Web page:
The White Desert of Kutch in Gujarat, tourism and natural resources

Friday, 20 December 2013

Every year, on the borders of the great White Desert in the northern Khutch, in Gujarat, a gigantic ethnic festival is organized. It attracts hundreds of thousands of Indian tourists. The large region of Kutch is the home for several ethnic minorities and its tribal villages are renowned for the handicrafts made of the most beautiful and varied metals, jewellery, textiles and pottery. However, the situation in many villages is of extreme poverty. Tradition is exploited in order to motivate tourism which actually does not bring any benefit to the local population if not through intermediaries. In some villages, such as Khavda, the producers are able to export their products all over India at a fair price, but the situation is very different in others. The big White Desert. This inhospitable salty lowland, rich in natural gas, was one scene of perennial border disputes between India and Pakistan that, in April 1965, contributed to the Indo-Pakistani War of 1965. The Little Rann of Kutch is known for its traditional salt production and various references mention this to be a 600-year-old activity.


During the British period, this activity increased. It was used to fund a substantial part of the military expenses of the British government. Communities involved in salt production are mainly Chunvaliya Koli, Ahir and Miyana (Muslim), residing in 107 villages in the periphery of Lesser Rann of Kutch. These communities are traditionally known to have the skills of salt production and are known as ‘Agariyas’. Water quality in 107 villages of Lesser Rann of Kutch is saline, thus agriculture is not an option. Hence, salt production is the only livelihood option for Agariyas.Today there are 45000 Agariyas working in the salt pans of Kutch. The traditional extraction techniques, as well as those for mining, date back to a time before the industrial age. They do not devastate the environment, are limited to the needs of the local population. When taken over by a company that must export all over the world, in addition to the destructive techniques, the extraction intensifies up to the collapse.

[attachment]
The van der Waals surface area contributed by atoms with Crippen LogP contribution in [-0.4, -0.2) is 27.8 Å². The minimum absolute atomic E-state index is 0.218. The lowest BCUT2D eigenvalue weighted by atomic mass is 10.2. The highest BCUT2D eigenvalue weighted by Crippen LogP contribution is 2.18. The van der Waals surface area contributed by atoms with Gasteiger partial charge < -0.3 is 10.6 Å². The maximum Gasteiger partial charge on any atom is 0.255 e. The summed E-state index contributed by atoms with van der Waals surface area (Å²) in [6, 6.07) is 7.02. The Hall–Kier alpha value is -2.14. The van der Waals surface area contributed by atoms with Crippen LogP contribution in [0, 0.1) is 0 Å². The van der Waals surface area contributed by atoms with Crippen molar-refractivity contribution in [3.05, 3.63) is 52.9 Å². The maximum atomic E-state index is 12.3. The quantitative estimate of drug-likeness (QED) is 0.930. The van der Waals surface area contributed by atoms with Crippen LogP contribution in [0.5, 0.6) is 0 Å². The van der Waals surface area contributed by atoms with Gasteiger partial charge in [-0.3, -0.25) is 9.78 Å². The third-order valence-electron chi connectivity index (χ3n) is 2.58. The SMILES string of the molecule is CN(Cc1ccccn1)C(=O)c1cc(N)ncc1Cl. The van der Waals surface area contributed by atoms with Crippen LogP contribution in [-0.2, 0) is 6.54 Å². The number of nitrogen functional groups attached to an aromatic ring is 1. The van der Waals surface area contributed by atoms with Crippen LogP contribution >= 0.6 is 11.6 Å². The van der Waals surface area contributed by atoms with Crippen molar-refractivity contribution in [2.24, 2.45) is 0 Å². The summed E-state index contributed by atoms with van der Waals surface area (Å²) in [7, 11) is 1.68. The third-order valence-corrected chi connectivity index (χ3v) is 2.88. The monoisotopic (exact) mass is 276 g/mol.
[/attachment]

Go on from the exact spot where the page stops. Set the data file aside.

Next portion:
© 2014 Marco Palladino – all rights reserved


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